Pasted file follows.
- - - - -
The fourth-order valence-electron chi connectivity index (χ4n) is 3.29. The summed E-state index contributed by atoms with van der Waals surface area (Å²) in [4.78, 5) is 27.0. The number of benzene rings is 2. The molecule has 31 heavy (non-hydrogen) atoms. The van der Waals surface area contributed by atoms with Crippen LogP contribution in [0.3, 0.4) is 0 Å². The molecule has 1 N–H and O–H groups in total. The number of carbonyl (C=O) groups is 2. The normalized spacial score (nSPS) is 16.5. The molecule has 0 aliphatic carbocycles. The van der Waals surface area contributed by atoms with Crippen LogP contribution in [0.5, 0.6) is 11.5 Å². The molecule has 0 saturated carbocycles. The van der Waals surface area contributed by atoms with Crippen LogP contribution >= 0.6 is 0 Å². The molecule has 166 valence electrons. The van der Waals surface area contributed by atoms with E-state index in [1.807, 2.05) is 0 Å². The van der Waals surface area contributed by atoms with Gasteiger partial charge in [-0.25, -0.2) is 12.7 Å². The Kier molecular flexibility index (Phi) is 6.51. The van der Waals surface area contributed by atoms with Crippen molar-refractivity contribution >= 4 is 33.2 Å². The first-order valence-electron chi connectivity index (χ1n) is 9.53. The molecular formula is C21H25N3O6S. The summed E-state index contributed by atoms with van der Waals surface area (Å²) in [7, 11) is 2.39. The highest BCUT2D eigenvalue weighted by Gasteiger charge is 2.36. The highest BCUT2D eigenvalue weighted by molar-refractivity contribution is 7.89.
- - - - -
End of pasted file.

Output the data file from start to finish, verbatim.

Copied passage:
The fourth-order valence-electron chi connectivity index (χ4n) is 3.29. The summed E-state index contributed by atoms with van der Waals surface area (Å²) in [4.78, 5) is 27.0. The number of benzene rings is 2. The molecule has 31 heavy (non-hydrogen) atoms. The van der Waals surface area contributed by atoms with Crippen LogP contribution in [0.3, 0.4) is 0 Å². The molecule has 1 N–H and O–H groups in total. The number of carbonyl (C=O) groups is 2. The normalized spacial score (nSPS) is 16.5. The molecule has 0 aliphatic carbocycles. The van der Waals surface area contributed by atoms with Crippen LogP contribution in [0.5, 0.6) is 11.5 Å². The molecule has 0 saturated carbocycles. The van der Waals surface area contributed by atoms with Crippen LogP contribution >= 0.6 is 0 Å². The molecule has 166 valence electrons. The van der Waals surface area contributed by atoms with E-state index in [1.807, 2.05) is 0 Å². The van der Waals surface area contributed by atoms with Gasteiger partial charge in [-0.25, -0.2) is 12.7 Å². The Kier molecular flexibility index (Phi) is 6.51. The van der Waals surface area contributed by atoms with Crippen molar-refractivity contribution >= 4 is 33.2 Å². The first-order valence-electron chi connectivity index (χ1n) is 9.53. The molecular formula is C21H25N3O6S. The summed E-state index contributed by atoms with van der Waals surface area (Å²) in [7, 11) is 2.39. The highest BCUT2D eigenvalue weighted by Gasteiger charge is 2.36. The highest BCUT2D eigenvalue weighted by molar-refractivity contribution is 7.89.